UCLA historians played key role in new PBS series on Africa
Church of St. George in Lalibela, Ethiopia. (Photo courtesy of Pixabay.)

UCLA historians played key role in new PBS series on Africa

“Africa's Great Civilizations,” a new PBS series, was shaped by two historians from UCLA: Christopher Ehret (UCLA Professor Emeritus of History) and John Thornton (UCLA Ph.D. 1979, now professor at Boston University). It airs nationwide on Feb. 27, Mar. 1 and Mar. 2.


UCLA International Institute, February 24, 2017 — The PBS series, “Africa’s Great Civilizations,” produced by Henry Louis Gates, Jr., will air on PBS stations nationwide on February 27, March 1 and March 2. Told from an African perspective, the series takes us from the origins of our common ancestors in Africa through the end of the 19th century. The trailer can be viewed here.

Christopher Ehret. UCLA Professor Emeritus of History Christopher Ehret has been a primary advisor to the series, in which he is featured as an expert narrator. In addition to Ehret, another primary advisor to the final production was Professor John Thornton of Boston University, who earned his Ph.D. in African history at UCLA in 1979 under UCLA Professor Emeritus of History Ned Alpers. Thornton is one of the major figures of the African history field today. So although the PBS series may appear to be a Harvard production, it is also very much a UCLA production as well.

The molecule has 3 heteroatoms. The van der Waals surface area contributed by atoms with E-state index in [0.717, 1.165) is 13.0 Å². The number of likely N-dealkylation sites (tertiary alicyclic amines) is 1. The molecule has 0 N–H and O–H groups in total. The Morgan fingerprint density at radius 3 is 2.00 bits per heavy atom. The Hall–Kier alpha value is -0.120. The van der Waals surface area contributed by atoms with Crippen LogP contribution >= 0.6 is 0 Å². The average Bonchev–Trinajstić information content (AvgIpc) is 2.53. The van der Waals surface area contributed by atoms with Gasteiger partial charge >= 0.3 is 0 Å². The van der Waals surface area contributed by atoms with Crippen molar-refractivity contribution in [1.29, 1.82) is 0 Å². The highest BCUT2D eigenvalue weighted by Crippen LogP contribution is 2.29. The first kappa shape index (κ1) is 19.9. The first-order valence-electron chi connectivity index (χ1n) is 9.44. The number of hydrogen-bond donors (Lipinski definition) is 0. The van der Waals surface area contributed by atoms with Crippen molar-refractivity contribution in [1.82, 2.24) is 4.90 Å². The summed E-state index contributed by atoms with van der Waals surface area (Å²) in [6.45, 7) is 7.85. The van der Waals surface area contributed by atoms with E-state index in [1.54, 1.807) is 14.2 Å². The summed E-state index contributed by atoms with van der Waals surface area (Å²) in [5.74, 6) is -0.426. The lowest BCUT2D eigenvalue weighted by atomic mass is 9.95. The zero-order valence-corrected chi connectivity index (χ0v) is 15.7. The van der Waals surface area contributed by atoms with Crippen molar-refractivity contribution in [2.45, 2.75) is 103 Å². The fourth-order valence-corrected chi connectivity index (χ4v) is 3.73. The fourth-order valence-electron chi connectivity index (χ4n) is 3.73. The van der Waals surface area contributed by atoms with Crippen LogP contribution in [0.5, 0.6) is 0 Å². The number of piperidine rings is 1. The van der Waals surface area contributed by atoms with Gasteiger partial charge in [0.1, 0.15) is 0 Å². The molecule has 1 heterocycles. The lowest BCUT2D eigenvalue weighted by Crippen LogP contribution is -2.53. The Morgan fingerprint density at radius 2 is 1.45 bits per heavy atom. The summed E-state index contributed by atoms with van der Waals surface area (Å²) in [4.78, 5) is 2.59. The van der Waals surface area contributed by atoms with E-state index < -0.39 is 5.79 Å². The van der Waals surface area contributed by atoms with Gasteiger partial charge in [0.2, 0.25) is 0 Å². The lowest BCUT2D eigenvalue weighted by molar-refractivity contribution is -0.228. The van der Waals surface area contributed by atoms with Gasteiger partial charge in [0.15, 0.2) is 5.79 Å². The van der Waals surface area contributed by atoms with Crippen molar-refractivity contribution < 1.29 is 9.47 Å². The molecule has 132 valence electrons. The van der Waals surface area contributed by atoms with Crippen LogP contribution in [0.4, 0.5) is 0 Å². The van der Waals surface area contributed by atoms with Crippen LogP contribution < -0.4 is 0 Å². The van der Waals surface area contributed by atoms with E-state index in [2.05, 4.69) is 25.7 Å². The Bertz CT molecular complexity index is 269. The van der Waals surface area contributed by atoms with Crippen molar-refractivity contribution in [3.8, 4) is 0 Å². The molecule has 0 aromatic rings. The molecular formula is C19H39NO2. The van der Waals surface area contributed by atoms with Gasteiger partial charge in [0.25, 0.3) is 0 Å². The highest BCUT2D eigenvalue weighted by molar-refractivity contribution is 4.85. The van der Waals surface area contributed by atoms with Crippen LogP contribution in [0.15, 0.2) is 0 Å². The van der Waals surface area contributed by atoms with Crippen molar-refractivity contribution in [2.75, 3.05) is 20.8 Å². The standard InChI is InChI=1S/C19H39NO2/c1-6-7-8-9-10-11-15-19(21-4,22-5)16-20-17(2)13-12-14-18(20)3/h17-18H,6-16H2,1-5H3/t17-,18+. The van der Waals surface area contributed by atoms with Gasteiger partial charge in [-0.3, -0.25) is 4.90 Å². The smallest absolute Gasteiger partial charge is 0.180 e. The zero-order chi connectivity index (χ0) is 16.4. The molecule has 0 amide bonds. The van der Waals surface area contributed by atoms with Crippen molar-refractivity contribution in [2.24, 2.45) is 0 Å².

Ehret is a professor of African history and African historical linguistics, whose research focuses on linguistic taxonomy and reconstruction with the archaeological record. He has published eight books and over 70 scholarly articles on a wide range of historical, linguistic and anthropological subjects. Ehret has also contributed to a number of encyclopedias on African topics and on world history.

PBS describes “Africa’s Great Civilizations” as showing the complexity, grandeur and diversity of many millennia of undiscussed and unknown details of Africa's compelling and dramatic history. Host Henry Louis Gates, Jr., presents a new vision not only of Africa's pivotal place in world history, but also of the world's relation to Africa. (See the PBS press release below.)

There are six episodes in the series; two will be shown each evening:

Monday, February 27, 9–11 p.m., PST
Episode 1, Origins (through 300 CE)
Episode 2, The Cross and the Crescent (300–900 CE)

Wednesday, March 1, 9–11 p.m., PST
Episode 3, Empires of Gold
Episode 4, Cities (900–1500 CE)

Thursday, March 2, 9–11 p.m., PST
Episode 5, The Atlantic Age (1500–1800 CE)
Episode 6, Commerce and the Clash of Civilizations (19th century)

Happy viewing!

Published: Friday, February 24, 2017